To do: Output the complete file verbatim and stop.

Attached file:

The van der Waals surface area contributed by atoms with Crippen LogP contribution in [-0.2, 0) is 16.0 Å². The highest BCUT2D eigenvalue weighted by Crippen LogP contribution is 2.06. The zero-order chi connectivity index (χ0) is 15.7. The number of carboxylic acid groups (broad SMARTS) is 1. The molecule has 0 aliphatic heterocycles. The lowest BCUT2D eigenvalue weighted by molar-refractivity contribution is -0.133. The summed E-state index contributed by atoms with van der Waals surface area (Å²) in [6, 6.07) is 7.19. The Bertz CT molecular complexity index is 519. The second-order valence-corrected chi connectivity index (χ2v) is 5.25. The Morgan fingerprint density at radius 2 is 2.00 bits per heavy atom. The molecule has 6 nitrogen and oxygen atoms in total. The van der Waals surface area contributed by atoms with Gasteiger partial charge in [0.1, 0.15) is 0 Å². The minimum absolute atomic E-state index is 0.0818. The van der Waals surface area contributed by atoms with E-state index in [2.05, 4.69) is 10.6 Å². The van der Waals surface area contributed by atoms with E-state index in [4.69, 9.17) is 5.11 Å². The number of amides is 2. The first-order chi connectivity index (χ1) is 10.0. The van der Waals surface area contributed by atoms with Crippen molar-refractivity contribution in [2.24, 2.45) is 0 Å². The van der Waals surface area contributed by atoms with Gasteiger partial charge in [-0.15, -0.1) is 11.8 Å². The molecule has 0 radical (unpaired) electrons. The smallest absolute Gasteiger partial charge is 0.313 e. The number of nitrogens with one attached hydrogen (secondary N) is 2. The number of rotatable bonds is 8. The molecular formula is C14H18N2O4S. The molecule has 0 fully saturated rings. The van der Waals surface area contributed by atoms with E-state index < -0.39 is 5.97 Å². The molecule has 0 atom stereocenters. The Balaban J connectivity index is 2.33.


The van der Waals surface area contributed by atoms with Crippen LogP contribution in [-0.2, 0) is 16.0 Å². The highest BCUT2D eigenvalue weighted by Crippen LogP contribution is 2.06. The zero-order chi connectivity index (χ0) is 15.7. The number of carboxylic acid groups (broad SMARTS) is 1. The molecule has 0 aliphatic heterocycles. The lowest BCUT2D eigenvalue weighted by molar-refractivity contribution is -0.133. The summed E-state index contributed by atoms with van der Waals surface area (Å²) in [6, 6.07) is 7.19. The Bertz CT molecular complexity index is 519. The second-order valence-corrected chi connectivity index (χ2v) is 5.25. The Morgan fingerprint density at radius 2 is 2.00 bits per heavy atom. The molecule has 6 nitrogen and oxygen atoms in total. The van der Waals surface area contributed by atoms with Gasteiger partial charge in [0.1, 0.15) is 0 Å². The minimum absolute atomic E-state index is 0.0818. The van der Waals surface area contributed by atoms with E-state index in [2.05, 4.69) is 10.6 Å². The van der Waals surface area contributed by atoms with E-state index in [4.69, 9.17) is 5.11 Å². The number of amides is 2. The first-order chi connectivity index (χ1) is 10.0. The van der Waals surface area contributed by atoms with Crippen molar-refractivity contribution in [2.24, 2.45) is 0 Å². The van der Waals surface area contributed by atoms with Gasteiger partial charge in [-0.15, -0.1) is 11.8 Å². The molecule has 0 radical (unpaired) electrons. The smallest absolute Gasteiger partial charge is 0.313 e. The number of nitrogens with one attached hydrogen (secondary N) is 2. The number of rotatable bonds is 8. The molecular formula is C14H18N2O4S. The molecule has 0 fully saturated rings. The van der Waals surface area contributed by atoms with E-state index < -0.39 is 5.97 Å². The molecule has 0 atom stereocenters. The Balaban J connectivity index is 2.33.